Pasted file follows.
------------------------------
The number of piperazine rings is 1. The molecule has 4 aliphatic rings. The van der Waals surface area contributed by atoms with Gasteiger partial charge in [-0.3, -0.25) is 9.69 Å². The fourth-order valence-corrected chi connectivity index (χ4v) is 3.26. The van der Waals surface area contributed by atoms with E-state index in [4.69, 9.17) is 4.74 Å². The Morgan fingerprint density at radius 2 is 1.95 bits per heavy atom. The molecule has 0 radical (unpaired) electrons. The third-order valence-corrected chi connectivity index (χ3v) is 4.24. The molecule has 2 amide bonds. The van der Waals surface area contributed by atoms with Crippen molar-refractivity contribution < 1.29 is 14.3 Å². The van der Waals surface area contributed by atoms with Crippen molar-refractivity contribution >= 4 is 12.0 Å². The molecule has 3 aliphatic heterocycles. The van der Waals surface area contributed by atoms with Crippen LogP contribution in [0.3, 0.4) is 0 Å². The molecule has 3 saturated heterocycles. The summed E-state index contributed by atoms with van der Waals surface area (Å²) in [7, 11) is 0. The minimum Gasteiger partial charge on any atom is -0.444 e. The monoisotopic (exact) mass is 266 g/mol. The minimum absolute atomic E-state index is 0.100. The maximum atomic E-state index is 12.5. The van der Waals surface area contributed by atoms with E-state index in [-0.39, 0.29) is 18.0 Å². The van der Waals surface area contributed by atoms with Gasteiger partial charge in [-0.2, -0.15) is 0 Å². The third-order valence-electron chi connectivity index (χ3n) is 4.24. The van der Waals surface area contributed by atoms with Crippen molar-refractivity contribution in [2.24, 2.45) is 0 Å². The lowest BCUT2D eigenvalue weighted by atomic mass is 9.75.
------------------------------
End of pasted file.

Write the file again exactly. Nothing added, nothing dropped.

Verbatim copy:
The number of piperazine rings is 1. The molecule has 4 aliphatic rings. The van der Waals surface area contributed by atoms with Gasteiger partial charge in [-0.3, -0.25) is 9.69 Å². The fourth-order valence-corrected chi connectivity index (χ4v) is 3.26. The van der Waals surface area contributed by atoms with E-state index in [4.69, 9.17) is 4.74 Å². The Morgan fingerprint density at radius 2 is 1.95 bits per heavy atom. The molecule has 0 radical (unpaired) electrons. The third-order valence-corrected chi connectivity index (χ3v) is 4.24. The molecule has 2 amide bonds. The van der Waals surface area contributed by atoms with Crippen molar-refractivity contribution < 1.29 is 14.3 Å². The van der Waals surface area contributed by atoms with Crippen molar-refractivity contribution >= 4 is 12.0 Å². The molecule has 3 aliphatic heterocycles. The van der Waals surface area contributed by atoms with Crippen LogP contribution in [0.3, 0.4) is 0 Å². The molecule has 3 saturated heterocycles. The summed E-state index contributed by atoms with van der Waals surface area (Å²) in [7, 11) is 0. The minimum Gasteiger partial charge on any atom is -0.444 e. The monoisotopic (exact) mass is 266 g/mol. The minimum absolute atomic E-state index is 0.100. The maximum atomic E-state index is 12.5. The van der Waals surface area contributed by atoms with E-state index in [-0.39, 0.29) is 18.0 Å². The van der Waals surface area contributed by atoms with Gasteiger partial charge in [-0.2, -0.15) is 0 Å². The third-order valence-electron chi connectivity index (χ3n) is 4.24. The van der Waals surface area contributed by atoms with Crippen molar-refractivity contribution in [2.24, 2.45) is 0 Å². The lowest BCUT2D eigenvalue weighted by atomic mass is 9.75.